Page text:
Several years ago, I was attending a meditation given by a priest shortly before Christmas. He mentioned that his favorite Christmas song was “The Little Drummer Boy.” Ever since then, I’ve listened to the words of that song more carefully and found in them some helpful points for my own reflection surrounding the birth of Jesus. I am happy to share some of those with you as we once again prepare to celebrate this joyful feast.
In the second verse, the drummer boy recognizes that he has “no gift to bring…that’s fit to give our King.” When it comes to Christmas, we spend a lot of time, energy, and money on gifts to give other people. This is a respectable tradition, but do we consider giving a gift to the one whose birthday is the reason for this great day? To be sure, the drummer boy has it right, recognizing that there is nothing that we can give Him that is fit for the Messiah. We know that God has no need of anything from us, and that can be a humbling thought. Even though He does not need us, He wants us. Otherwise, He would have given up on us after the sin of our first parents. Instead, He loves us so much that He wants us to share in the gifts He desires to shower upon us.
So, then, the question still remains – what can we give to this newborn King who has no need of anything that we can bring? Look at the next verse as the drummer boy looks at what little he has and asks the question – “Shall I play for you…on my drum?” Mary, His Mother, nods, and the drummer boy begins to play his drum for Jesus. I remember reading a commentary on this song and how the author noted how foolish it was of this boy. Why would you go banging a drum in front of a new baby? I think that thought misses the deeper point. In playing the drum, the boy is offering to Jesus what he has, humble as it may be, out of a sign of reverence for Him who is the Savior of the world. Note how he plays his drum, according to the song: “I played my best for Him.” The Lord has blessed each of us with gifts, humble as they may seem to us. We do not have to have extraordinary gifts in order to offer them to our God. What He wants is for us to use the gifts He has given to us as best we can as a sign of our gratitude for the giver of every gift that we have, the Lord Himself.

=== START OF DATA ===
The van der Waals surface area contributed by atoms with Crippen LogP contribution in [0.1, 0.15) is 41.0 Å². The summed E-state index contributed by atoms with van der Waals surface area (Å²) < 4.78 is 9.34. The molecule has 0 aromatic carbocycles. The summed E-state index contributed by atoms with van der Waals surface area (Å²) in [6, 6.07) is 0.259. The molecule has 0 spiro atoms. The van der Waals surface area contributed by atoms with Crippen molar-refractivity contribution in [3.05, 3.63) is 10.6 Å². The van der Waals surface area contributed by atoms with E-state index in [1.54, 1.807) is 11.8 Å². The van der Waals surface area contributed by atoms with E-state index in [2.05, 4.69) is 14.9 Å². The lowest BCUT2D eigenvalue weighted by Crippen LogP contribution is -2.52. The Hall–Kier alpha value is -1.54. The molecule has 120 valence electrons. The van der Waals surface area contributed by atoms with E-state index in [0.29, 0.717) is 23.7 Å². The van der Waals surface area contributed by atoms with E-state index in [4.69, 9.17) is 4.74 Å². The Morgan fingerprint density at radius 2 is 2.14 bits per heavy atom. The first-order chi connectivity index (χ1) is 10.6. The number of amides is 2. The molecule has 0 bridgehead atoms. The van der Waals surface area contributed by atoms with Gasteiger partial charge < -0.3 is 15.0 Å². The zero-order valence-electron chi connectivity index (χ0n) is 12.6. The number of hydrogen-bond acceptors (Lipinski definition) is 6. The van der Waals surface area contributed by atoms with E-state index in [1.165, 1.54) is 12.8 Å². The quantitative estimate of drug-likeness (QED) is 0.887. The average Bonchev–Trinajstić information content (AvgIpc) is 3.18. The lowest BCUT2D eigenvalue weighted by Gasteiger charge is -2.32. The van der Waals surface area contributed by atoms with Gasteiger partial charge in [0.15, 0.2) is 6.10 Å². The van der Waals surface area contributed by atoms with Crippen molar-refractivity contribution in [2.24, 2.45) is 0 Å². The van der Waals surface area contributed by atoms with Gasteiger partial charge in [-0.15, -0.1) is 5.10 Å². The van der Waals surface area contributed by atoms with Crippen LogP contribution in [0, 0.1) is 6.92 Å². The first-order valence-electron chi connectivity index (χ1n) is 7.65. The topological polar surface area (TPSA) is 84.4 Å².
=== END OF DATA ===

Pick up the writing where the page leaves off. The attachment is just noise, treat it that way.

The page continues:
This Christmas, let us take some time to reflect on all of the gifts He has given to us, not worrying about what we lack or what other people have that might be more attractive than what we have. Then, let us bring them to the newborn baby and resolve to use them to the best of our ability each day and experience the same thing the drummer boy did: “Then He smiled at me.”
As a final thought, I would like to invite all of you to consider coming to the church at some point during this final week of preparation before Christmas. As you may know, we have Mass every day at 7 am and 5:15 pm. We also have Eucharistic Adoration from 4 pm – 5 pm on Tuesday and Thursday. You can also just stop in for a few quiet minutes during the day. Coming to Mass or making a visit to Our Lord in the church can be a very helpful way of preparing our hearts to experience the coming of Christ with greater joy and peace.